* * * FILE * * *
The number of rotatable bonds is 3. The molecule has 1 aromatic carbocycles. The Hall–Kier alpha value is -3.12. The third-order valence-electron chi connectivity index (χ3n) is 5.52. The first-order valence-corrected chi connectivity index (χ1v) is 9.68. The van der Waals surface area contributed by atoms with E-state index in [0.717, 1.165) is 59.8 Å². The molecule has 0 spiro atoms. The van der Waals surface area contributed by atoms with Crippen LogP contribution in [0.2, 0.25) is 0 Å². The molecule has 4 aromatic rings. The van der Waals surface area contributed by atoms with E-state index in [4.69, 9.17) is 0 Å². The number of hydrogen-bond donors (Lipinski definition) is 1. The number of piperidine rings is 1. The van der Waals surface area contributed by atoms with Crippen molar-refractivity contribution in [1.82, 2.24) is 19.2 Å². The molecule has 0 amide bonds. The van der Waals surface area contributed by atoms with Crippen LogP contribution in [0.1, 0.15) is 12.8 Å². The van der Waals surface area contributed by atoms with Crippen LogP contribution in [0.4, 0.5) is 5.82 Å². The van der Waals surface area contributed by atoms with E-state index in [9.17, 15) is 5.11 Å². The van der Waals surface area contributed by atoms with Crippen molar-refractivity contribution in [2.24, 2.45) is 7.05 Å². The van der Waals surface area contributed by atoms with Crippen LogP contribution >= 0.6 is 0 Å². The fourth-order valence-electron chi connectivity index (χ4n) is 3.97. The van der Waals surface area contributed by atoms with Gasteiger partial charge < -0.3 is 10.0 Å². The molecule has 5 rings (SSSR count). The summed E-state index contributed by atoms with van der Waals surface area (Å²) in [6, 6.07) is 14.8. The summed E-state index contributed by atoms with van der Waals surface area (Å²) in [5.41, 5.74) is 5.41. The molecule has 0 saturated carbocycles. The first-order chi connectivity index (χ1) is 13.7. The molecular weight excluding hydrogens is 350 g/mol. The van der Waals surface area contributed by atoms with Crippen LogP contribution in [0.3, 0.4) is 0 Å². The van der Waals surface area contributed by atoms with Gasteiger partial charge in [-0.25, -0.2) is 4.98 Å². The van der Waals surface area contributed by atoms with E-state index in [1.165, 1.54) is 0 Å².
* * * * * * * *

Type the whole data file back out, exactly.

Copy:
The number of rotatable bonds is 3. The molecule has 1 aromatic carbocycles. The Hall–Kier alpha value is -3.12. The third-order valence-electron chi connectivity index (χ3n) is 5.52. The first-order valence-corrected chi connectivity index (χ1v) is 9.68. The van der Waals surface area contributed by atoms with E-state index in [0.717, 1.165) is 59.8 Å². The molecule has 0 spiro atoms. The van der Waals surface area contributed by atoms with Crippen LogP contribution in [0.2, 0.25) is 0 Å². The molecule has 4 aromatic rings. The van der Waals surface area contributed by atoms with E-state index in [4.69, 9.17) is 0 Å². The number of hydrogen-bond donors (Lipinski definition) is 1. The number of piperidine rings is 1. The van der Waals surface area contributed by atoms with Crippen molar-refractivity contribution in [1.82, 2.24) is 19.2 Å². The molecule has 0 amide bonds. The van der Waals surface area contributed by atoms with Crippen LogP contribution in [0.1, 0.15) is 12.8 Å². The van der Waals surface area contributed by atoms with Crippen LogP contribution in [0.4, 0.5) is 5.82 Å². The van der Waals surface area contributed by atoms with E-state index in [9.17, 15) is 5.11 Å². The van der Waals surface area contributed by atoms with Crippen molar-refractivity contribution in [2.24, 2.45) is 7.05 Å². The van der Waals surface area contributed by atoms with Crippen LogP contribution >= 0.6 is 0 Å². The fourth-order valence-electron chi connectivity index (χ4n) is 3.97. The van der Waals surface area contributed by atoms with Gasteiger partial charge < -0.3 is 10.0 Å². The molecule has 5 rings (SSSR count). The summed E-state index contributed by atoms with van der Waals surface area (Å²) in [6, 6.07) is 14.8. The summed E-state index contributed by atoms with van der Waals surface area (Å²) in [5.41, 5.74) is 5.41. The molecule has 0 saturated carbocycles. The first-order chi connectivity index (χ1) is 13.7. The molecular weight excluding hydrogens is 350 g/mol. The van der Waals surface area contributed by atoms with Crippen LogP contribution in [0.3, 0.4) is 0 Å². The van der Waals surface area contributed by atoms with Gasteiger partial charge in [-0.25, -0.2) is 4.98 Å². The van der Waals surface area contributed by atoms with E-state index in [1.165, 1.54) is 0 Å².